Gamma ray bursts are among the brightest phenomena in the cosmos. Within a few seconds they release as much radiation as the sun does in its entire lifetime. Now astronomers have discovered the second furthest gamma-ray flash ever observed. The brief burst of gamma rays occurred around ten billion light years away, and thus in the early days of the cosmos. This also sheds new light on the likely originators of these high-energy flashes – the collisions of two neutron stars. The distant lightning now suggests that such mergers already existed in the still young universe.
More than 50 years ago, the gamma-ray bursts were discovered by chance when the Compton Observatory, orbiting in orbit, registered one of these extremely short flashes almost daily. About a third of these events, it is now known, can be traced back to what are known as short bursts of gamma rays. These bursts of short-wave and therefore very high-energy gamma radiation are not caused by supernovae, but rather probably by the collision of two neutron stars. But because these lightning bolts only last a few seconds, locating them and thus also localizing their source is a real challenge. This is only possible if a gamma-ray observatory such as NASA’s Fermi satellite detects the lightning, its message is then noticed in good time by astronomers, who then point other telescopes at the suspected source. On average, there are only seven to eight short bursts of gamma rays each year that can be located.
Ten billion light years away
One of these cases was captured by astronomers headed by Kerry Paterson from Northwestern University in Evanston. On November 23, 2018, NASA’s Swift Observatory sent the report of a gamma-ray burst to the astronomers network – it was Thanksgiving evening in the United States. Nevertheless, the researchers reacted quickly: Within a short time, Paterson and her team overturned the planned observations of the Gemini North telescope on Mauna Kea in Hawaii and directed the telescope to the area of the sky from which the gamma-ray burst, baptized SGRB181123, had come. The lightning itself was long gone, but even short bursts of gamma rays show an afterglow in longer-wave, less energetic radiation areas for a few hours. Other telescopes such as the Gemini South in Chile and the telescopes of the Keck Observatory in Hawaii targeted this point. “We were able to make extensive observations just a few hours after the outbreak,” says Paterson. “The sharp Gemini images allowed us to trace the gamma-ray burst back to a specific galaxy.”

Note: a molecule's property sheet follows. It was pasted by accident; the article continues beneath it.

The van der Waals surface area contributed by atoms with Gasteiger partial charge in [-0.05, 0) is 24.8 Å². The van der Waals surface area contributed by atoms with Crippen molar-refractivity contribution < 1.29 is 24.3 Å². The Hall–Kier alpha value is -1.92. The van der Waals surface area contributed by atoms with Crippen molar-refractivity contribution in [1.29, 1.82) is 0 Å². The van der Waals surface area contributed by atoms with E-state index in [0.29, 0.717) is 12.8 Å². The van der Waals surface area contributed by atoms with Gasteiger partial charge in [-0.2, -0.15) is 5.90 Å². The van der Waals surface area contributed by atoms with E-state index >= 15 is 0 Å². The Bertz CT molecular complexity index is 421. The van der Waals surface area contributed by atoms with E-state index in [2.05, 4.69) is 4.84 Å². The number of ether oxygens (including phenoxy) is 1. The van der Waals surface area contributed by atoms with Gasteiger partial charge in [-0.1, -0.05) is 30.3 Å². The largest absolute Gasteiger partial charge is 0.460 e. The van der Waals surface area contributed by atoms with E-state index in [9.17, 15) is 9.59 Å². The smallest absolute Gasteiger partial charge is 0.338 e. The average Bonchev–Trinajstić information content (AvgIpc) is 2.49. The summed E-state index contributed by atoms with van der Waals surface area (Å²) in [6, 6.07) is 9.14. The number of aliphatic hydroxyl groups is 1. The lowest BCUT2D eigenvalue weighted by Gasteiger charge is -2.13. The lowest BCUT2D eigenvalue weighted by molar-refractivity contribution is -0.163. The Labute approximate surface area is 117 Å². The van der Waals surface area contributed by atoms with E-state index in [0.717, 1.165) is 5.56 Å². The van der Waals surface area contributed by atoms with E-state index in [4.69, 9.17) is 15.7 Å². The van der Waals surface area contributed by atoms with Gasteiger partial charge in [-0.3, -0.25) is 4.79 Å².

But how far was this galaxy? To find out, the researchers analyzed the galaxy’s light spectrum with several spectrographs in the optical and near-infrared wave range. “After we got the optical spectrum, it was clear that this event was one of the most distant brief bursts of gamma-ray that has ever been recorded,” says Paterson. According to the measurements, the source of the radiation was around ten billion light years away from us. “This makes GRB181123B the furthest short outbreak of gamma rays with a proven optical afterglow and one of the furthest away at all”, state the astronomers. The gamma-ray burst comes from a time when the universe was only 3.8 billion years old – almost a third as old as it is today.
Tip of an iceberg?
“We did not expect to find such a distant short burst of gamma rays because they are extremely rare and faint,” says Paterson’s colleague Wen-fai Fong. “We were therefore pleasantly surprised.” Closer analyzes show that the host galaxy of this gamma-ray burst had a stellar mass of around 17 billion at the time of the eruption and was already showing a decreasing star formation rate. Her most active time was already behind her – although the cosmos as a whole was still young and star formation had only just reached its peak. The fact that short bursts of gamma rays occurred relatively early in cosmic history suggests that there must have been binary systems made up of two neutron stars, as the astronomers explain.
“A gamma-ray flash from this time indicates that this pair of neutron stars must have merged relatively quickly,” explains Fong. The process from the formation of the neutron stars in supernovae through their gradual approach to collision could have taken less than a billion years. “According to our data, such mergers can happen surprisingly quickly,” says Paterson. On the basis of additional model simulations, she and her colleagues also assume that GRB 181123B was not an isolated case or exception. “We could have discovered the tip of an entire iceberg from distant short bursts of gamma rays,” said the researcher.
Source: Kerry Paterson (Northwestern University, Evanston) et al., Astrophysical Journal Letters; accepted